Tuesday, June 20, 2017

Goodreads Giveaway for Shadows of Rust & Reels


Goodreads Book Giveaway

Shadows of Rust & Reels by Ella M. Kaye

Shadows of Rust & Reels

by Ella M. Kaye

Giveaway ends June 28, 2017.
See the giveaway details at Goodreads.
Enter Giveaway

Tuesday, June 13, 2017

Release Day! Holli's Clay


Holli picked up her newest vase. It was still leather-hard, still able to be carved, due to the cool dampness of the cellar. She didn't plan to carve it, only to paint it, and she hadn't planned to play with her clay tonight. She'd meant to crash on her couch and do nothing but watch whatever she found on Netflix, maybe the new female Avenger show. She forgot the name and then she laughed at herself for sounding like Brenna who forgot the name of everything. Bren always remembered every detail of every piece of clothing and accessories someone wore two weeks before, but never their name.
Holli would have to call her back since she finally listened to her messages and had missed several. First, she had a calling to work on a vase, something different, something ... maybe something to represent Isaac's name as a return gift. But what represented Isaac?

She had to do some research. Trudging back up the stairs, Holli turned her laptop on and went to pour herself a drink while it booted, but she changed her mind and made coffee instead. She was tired enough already. She needed more up, not more down.

Letting the coffee maker do its thing, Holli went back to her laptop which she kept on the edge of her kitchen counter for easy access to the outlet, and typed Isaac meaning in the search bar.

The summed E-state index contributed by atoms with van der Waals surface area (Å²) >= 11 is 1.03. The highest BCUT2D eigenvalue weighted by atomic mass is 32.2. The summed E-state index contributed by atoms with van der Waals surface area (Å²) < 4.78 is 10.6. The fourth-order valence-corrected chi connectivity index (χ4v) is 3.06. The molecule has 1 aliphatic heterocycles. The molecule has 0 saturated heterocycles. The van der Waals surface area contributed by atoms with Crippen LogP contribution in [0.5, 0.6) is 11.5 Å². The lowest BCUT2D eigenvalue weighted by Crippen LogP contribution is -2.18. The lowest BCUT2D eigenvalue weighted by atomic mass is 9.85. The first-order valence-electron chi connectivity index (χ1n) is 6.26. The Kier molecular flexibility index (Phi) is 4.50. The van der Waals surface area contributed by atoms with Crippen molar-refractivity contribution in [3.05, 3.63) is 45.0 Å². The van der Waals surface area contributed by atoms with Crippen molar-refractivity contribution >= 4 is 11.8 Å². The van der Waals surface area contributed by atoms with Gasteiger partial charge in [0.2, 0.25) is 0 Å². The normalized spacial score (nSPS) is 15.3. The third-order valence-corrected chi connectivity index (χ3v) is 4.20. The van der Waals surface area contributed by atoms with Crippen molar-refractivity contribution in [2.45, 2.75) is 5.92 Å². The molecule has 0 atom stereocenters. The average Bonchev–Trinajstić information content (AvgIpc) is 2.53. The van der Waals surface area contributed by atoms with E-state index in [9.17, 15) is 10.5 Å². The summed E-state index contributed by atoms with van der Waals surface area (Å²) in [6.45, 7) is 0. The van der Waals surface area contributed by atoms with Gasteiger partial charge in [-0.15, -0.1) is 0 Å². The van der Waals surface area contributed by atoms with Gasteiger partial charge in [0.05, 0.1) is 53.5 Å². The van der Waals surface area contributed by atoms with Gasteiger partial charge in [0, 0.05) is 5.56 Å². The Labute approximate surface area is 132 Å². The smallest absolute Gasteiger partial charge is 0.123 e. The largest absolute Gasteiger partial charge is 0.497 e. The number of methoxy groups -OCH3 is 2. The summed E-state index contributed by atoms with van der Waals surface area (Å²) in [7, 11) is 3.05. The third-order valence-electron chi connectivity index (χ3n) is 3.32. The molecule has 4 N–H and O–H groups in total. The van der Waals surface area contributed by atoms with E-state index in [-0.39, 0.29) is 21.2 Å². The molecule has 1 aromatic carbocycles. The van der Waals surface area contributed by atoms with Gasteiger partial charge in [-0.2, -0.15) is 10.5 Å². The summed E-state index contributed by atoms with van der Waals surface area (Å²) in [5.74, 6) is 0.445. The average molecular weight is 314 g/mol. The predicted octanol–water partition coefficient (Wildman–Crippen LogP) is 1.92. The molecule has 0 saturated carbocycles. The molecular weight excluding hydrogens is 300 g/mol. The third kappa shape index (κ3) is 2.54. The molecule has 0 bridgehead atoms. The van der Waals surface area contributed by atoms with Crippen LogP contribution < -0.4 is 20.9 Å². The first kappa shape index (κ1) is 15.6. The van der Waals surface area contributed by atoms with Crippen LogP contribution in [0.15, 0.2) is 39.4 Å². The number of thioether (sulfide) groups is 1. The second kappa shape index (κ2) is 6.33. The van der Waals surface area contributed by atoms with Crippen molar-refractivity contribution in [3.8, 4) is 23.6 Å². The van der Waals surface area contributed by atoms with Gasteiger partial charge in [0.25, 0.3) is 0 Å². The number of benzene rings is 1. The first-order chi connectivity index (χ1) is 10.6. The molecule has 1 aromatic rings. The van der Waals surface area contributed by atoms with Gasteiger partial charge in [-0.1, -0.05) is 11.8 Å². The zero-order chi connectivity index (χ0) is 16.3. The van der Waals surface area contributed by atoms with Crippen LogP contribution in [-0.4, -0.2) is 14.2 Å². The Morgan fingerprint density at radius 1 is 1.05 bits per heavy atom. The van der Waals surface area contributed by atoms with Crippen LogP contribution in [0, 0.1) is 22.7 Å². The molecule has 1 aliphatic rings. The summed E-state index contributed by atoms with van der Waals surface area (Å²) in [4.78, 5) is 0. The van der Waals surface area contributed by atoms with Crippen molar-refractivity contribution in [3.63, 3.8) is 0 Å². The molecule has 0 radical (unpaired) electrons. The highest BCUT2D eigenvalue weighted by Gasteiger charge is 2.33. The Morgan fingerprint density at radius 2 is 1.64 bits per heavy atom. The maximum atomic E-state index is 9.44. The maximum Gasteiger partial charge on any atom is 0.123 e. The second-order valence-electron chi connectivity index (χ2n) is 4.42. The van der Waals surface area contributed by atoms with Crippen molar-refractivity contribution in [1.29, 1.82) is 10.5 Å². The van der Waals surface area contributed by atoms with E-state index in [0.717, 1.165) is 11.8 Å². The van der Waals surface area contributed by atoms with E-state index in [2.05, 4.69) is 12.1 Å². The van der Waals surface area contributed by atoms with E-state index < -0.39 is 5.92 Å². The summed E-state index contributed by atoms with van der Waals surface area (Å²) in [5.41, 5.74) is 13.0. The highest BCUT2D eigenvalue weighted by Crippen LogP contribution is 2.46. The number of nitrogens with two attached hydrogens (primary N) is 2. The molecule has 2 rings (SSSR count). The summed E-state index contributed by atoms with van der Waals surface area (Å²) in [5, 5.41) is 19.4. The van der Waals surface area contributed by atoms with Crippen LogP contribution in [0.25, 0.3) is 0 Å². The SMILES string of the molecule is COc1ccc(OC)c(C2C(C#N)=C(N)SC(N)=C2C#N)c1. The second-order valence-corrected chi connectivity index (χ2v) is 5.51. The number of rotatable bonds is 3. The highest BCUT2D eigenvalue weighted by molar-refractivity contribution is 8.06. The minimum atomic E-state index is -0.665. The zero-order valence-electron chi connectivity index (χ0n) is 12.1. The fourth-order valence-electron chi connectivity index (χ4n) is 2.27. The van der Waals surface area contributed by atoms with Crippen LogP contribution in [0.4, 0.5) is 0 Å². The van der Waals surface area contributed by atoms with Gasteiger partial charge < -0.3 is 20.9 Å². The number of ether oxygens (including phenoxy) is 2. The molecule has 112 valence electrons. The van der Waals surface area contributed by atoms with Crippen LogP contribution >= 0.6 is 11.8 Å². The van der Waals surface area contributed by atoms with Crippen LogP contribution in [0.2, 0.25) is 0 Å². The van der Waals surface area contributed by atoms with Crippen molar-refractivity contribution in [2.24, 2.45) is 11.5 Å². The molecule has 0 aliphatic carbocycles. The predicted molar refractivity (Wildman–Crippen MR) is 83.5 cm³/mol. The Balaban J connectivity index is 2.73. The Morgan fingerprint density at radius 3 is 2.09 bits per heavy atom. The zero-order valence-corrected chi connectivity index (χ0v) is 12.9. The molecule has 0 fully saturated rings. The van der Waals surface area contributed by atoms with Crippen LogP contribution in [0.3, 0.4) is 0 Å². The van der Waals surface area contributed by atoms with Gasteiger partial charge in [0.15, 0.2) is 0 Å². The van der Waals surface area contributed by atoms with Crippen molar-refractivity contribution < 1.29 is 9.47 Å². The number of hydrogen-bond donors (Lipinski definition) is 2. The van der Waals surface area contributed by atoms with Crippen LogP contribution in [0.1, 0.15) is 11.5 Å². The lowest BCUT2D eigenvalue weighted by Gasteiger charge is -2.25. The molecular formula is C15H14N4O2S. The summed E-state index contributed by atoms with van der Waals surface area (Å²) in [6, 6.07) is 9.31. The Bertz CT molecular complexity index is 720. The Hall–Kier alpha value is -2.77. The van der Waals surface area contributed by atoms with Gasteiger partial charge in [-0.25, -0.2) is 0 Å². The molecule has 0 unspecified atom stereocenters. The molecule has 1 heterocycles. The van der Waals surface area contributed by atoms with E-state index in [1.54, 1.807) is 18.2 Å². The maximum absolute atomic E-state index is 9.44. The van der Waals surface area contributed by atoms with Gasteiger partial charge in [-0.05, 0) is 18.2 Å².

Laughter. It meant laughter? How did you symbolize laughter other than with a big open-mouthed smiley face, which she was absolutely not going to put on a vase? Shouldn't there be an actual symbol for laughter?

Isaac was the son Abraham was told to sacrifice and an angel stopped him. Maybe she could do something with that. While searching, she found an illustration of Isaac having wells built to replace those his father had built that were destroyed.

Wells of stone. She could do that.

Pouring a cup of coffee before it was done brewing, Holli took a swig and enjoyed the strong rich black taste. She didn't mind the heat. Her mother used to bitch that she didn't let things cool first, usually pizza straight from the oven, but it didn't bother her, so Holli didn't know why it should bother anyone else.

She set the mug on her table and picked up her small wood knife. The clay was dry enough to make rough edges along where she carved out alternating lines to simulate rectangular stones. Except she wanted the wall to jut out, so she set the straight-edge pot aside and pulled out new clay to roll in a thick slab. Instead of creating a pot on the wheel and then carving bricks into it, Holli decided to hand cut the slab into individual bricks and build it the way a wall is actually built, placing one by one, using slip instead of mortar to hold it together. It would take more time, but she didn't at all care how much time it took.